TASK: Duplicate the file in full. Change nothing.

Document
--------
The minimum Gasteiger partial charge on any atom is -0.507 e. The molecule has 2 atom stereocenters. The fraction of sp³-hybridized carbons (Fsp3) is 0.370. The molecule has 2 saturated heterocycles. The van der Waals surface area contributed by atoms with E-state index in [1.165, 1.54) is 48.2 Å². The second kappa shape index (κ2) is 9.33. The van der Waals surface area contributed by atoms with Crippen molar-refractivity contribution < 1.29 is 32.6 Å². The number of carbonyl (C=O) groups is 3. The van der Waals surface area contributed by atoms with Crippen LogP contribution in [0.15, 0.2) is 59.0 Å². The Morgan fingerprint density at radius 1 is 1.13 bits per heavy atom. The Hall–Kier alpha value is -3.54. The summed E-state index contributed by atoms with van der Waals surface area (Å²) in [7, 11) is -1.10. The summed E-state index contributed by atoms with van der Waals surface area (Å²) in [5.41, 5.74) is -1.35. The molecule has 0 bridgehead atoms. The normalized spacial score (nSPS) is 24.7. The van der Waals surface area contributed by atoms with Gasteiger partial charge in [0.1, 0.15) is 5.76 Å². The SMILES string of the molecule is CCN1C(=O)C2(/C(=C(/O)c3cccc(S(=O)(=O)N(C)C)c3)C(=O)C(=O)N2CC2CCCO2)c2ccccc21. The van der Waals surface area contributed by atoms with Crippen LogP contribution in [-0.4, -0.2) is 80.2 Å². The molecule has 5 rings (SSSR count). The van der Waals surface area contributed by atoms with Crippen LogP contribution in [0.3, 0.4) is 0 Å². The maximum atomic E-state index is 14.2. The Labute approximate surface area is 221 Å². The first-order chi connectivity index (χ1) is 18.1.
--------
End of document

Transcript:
The minimum Gasteiger partial charge on any atom is -0.507 e. The molecule has 2 atom stereocenters. The fraction of sp³-hybridized carbons (Fsp3) is 0.370. The molecule has 2 saturated heterocycles. The van der Waals surface area contributed by atoms with E-state index in [1.165, 1.54) is 48.2 Å². The second kappa shape index (κ2) is 9.33. The van der Waals surface area contributed by atoms with Crippen molar-refractivity contribution < 1.29 is 32.6 Å². The number of carbonyl (C=O) groups is 3. The van der Waals surface area contributed by atoms with Crippen LogP contribution in [0.15, 0.2) is 59.0 Å². The Morgan fingerprint density at radius 1 is 1.13 bits per heavy atom. The Hall–Kier alpha value is -3.54. The summed E-state index contributed by atoms with van der Waals surface area (Å²) in [7, 11) is -1.10. The summed E-state index contributed by atoms with van der Waals surface area (Å²) in [5.41, 5.74) is -1.35. The molecule has 0 bridgehead atoms. The normalized spacial score (nSPS) is 24.7. The van der Waals surface area contributed by atoms with Gasteiger partial charge in [0.1, 0.15) is 5.76 Å². The SMILES string of the molecule is CCN1C(=O)C2(/C(=C(/O)c3cccc(S(=O)(=O)N(C)C)c3)C(=O)C(=O)N2CC2CCCO2)c2ccccc21. The van der Waals surface area contributed by atoms with Crippen LogP contribution in [-0.4, -0.2) is 80.2 Å². The molecule has 5 rings (SSSR count). The van der Waals surface area contributed by atoms with Crippen LogP contribution in [0.3, 0.4) is 0 Å². The maximum atomic E-state index is 14.2. The Labute approximate surface area is 221 Å². The first-order chi connectivity index (χ1) is 18.1.